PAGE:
China impacts Esch again, and perhaps the biggest impact on Esch, appears in chapter eight, where China fights her puppies father and, what might be considered as a lover, Kilo. Through this not only does Esch imagine China is talking to her but, it is also a lead up to more important events in chapter 10. Through this dog fight China leads Esch to realize that she doesn’t need Manny to love her, like her, or be in her life. Constantly throughout the novel Esch compare and relates her life to China, and when Esch notices Manny telling Rico, “She ain’t shit, ain’t got no heart” about China (Ward, 173), Esch feels as if he’s saying it about her. It is after this that China viciously rips out a part of Kilos neck proving to Esch that although they the father of their children and lovers, ultimately, they do not matter. Furthermore, not only as women they strong, but that as mothers can rise above anything, even those who took a part in making the child. This dogfight served as a proxy for Esch’s relationship with Manny, and China has now allowed Esch to realize that she doesn’t need nor want Manny anymore. In chapter ten when Esch says she is “on him like China,” (Ward, 203) it is the first time, Esch sees the strength that her father, China, and her mother say in her. Esch gets into a fight with Manny, and in full force rakes her fingernails into Manny’s face and drawing blood, much like China in regard to Kilo, Esch attack Manny with no regret. Esch has a full understanding about the power she has as a woman, and by stating that “tomorrow…everything will be washed clean” (Ward, 205), she acknowledges that she will follow Chinas lead and go through childbirth without the father, because she doesn’t need him. Through physical violence Esch relates to China once again, and she learns that it is okay to be a “raging woman” if after you move on and learn your past mistakes. It took her watching China rip her lover’s throat out and walk away to realize that she had emotions of jealously, anger, and envy because she couldn’t have Manny and that it only hurt her more. Ragging women who stay mad can’t forget their pain and end up hurting themselves. Esch wants to be a strong woman, like China, so she decides to better herself and move on from Manny.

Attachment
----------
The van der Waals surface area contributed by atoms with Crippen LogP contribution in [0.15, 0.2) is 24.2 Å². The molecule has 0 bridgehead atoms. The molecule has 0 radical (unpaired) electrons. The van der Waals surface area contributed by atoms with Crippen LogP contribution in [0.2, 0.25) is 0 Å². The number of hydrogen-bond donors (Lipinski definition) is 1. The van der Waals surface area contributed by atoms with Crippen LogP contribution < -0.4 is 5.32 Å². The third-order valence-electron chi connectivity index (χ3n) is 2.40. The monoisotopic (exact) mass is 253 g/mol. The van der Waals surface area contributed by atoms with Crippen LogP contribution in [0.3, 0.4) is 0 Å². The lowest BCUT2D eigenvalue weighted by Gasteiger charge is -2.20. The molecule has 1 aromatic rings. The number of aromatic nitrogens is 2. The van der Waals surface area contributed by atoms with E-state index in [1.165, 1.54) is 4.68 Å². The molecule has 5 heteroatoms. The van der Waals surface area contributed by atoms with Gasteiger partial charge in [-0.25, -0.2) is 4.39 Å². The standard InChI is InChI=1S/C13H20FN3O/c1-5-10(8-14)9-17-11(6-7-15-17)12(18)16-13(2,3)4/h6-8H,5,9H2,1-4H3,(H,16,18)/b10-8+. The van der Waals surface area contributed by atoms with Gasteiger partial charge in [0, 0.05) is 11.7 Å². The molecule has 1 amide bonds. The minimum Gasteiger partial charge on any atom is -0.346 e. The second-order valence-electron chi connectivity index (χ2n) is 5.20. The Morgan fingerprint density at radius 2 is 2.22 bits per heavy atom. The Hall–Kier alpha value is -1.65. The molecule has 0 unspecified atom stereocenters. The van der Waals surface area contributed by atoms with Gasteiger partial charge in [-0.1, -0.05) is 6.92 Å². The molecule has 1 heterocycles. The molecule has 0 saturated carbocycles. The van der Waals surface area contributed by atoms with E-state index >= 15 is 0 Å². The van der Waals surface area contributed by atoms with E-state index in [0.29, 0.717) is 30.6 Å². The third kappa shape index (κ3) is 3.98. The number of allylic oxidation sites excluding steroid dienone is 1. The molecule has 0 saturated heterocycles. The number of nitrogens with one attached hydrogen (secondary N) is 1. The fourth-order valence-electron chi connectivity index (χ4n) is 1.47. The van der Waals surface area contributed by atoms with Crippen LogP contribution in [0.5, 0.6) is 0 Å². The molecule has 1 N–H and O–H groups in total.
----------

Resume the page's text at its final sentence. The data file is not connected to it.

Following Esch’s final revelation hurricane Katrina comes, and although a violent storm, it washed away a previous Esch along with China. Ward specifically killed off China much like Esch’s mother, unexpectedly. This was needed because it allowed Esch to realize that she doesn’t need to face things alone, but if she did she has the strength within her. When Esch’s mother died, she sought guidance through her dog because she believed she couldn’t face the world without some sort of woman to look up to. China was beloved, but Esch needed to recognize the mother with herself, and understand that instead of searching for someone to be her mother figure, she needed to learn to be one for her baby. With all this in mind, the final way Esch can relate to China is by realizing that her family will always be there for her. China had Skeetah helping her and loving her throughout the whole novel, much like Esch has her family that were looking out for her whether she noticed or not. With all that has been discussed in this essay, one can see how Esch has finally grown and matured in the way that she needed. She now embraces the burgeoning of motherhood, she has defeated and gotten over Manny, and she has opened her eyes, much like a newborn baby, and realized she is not alone in her journey to motherhood. Chinas guiding presence is confirmed to the reader with the final image of the book has Esch imagining China’s return and thinking, “She will bark and call me sister . . . she will know that I am a mother.” (Ward, 259). This proves that Esch is truly ready to be a mother, and she acknowledges China as the same.